If the legacy of U2 has led to the reconstruction of art rock on both sides of the Atlantic, it's also had a somewhat lesser impact on that much maligned genre some would call "stadium rock".
Not that Infrasound can call themselves a stadium band just yet - not unless selling out Joseph's Well counts at any rate - yet this, their debut album, is full of enough bluster and, more importantly, the odd tune here and there, that even the normally hard-to-please Bono would probably end up stomping his feet and nodding his head every so often.
But before the plagiarism police issue search warrants and Infrasound frontman John Walker is hung, drawn and quartered for allegedly impersonating McPhisto of Dublin, despite the neighbourly proximity of a number of songs on 'Out Of Order' to their obvious influences, Infrasound prove here that when they put their songwriting abilities in fourth gear they are capable of writing anthems that compare favourably with the best of them.
Take opener 'Final Warning' for example, which sounds like Kasabian if they'd grown up with wild white roses in their front gardens instead of imaginary red ones. "We keep on falling down as the world keeps turning round" declares Walker and the album is kick-started at a frantic pace.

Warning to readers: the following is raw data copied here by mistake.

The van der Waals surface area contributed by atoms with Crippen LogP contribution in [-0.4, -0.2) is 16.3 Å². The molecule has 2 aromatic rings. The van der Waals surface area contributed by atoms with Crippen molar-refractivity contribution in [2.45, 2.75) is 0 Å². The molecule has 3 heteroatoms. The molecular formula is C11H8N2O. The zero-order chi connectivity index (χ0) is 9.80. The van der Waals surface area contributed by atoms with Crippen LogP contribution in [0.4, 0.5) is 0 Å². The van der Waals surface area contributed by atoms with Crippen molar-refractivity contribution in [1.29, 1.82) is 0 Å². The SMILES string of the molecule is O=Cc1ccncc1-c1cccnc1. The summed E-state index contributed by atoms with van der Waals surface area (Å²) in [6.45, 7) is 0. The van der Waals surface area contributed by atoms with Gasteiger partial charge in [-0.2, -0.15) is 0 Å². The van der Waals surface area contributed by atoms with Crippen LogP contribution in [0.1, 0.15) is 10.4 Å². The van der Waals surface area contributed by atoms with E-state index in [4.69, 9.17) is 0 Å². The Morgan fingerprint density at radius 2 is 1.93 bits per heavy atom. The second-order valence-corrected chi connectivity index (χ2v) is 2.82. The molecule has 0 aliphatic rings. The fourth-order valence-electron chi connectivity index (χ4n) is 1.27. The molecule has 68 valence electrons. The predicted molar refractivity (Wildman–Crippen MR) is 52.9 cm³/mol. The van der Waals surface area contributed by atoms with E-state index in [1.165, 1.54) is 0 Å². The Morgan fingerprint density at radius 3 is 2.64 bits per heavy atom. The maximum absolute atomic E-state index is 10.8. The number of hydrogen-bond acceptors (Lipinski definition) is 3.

Elsewhere, 'Keep 'Em Talkin'' sounds like a youthful Chameleons while 'Headlights' and 'Dusty Radio' are gravel rock anthems that owe as much to the likes of the Wildhearts and 3 Colours Red as they do U2.
For the rest of the album though, it is hard to get away from the aforementioned comparisons, as Joel Dowson's Edge-like guitar sound punctuates both 'Deerhunter' and 'Ceasefire' while tortuous ballad 'Still Life' is eerily reminiscent of 'Sometimes You Can't Make It On Your Own'.
Still, there is enough potential here to suggest that if Infrasound can develop their own identity, a truly great album maybe lurking somewhere in the not too distant future.
6Dom Gourlay's Score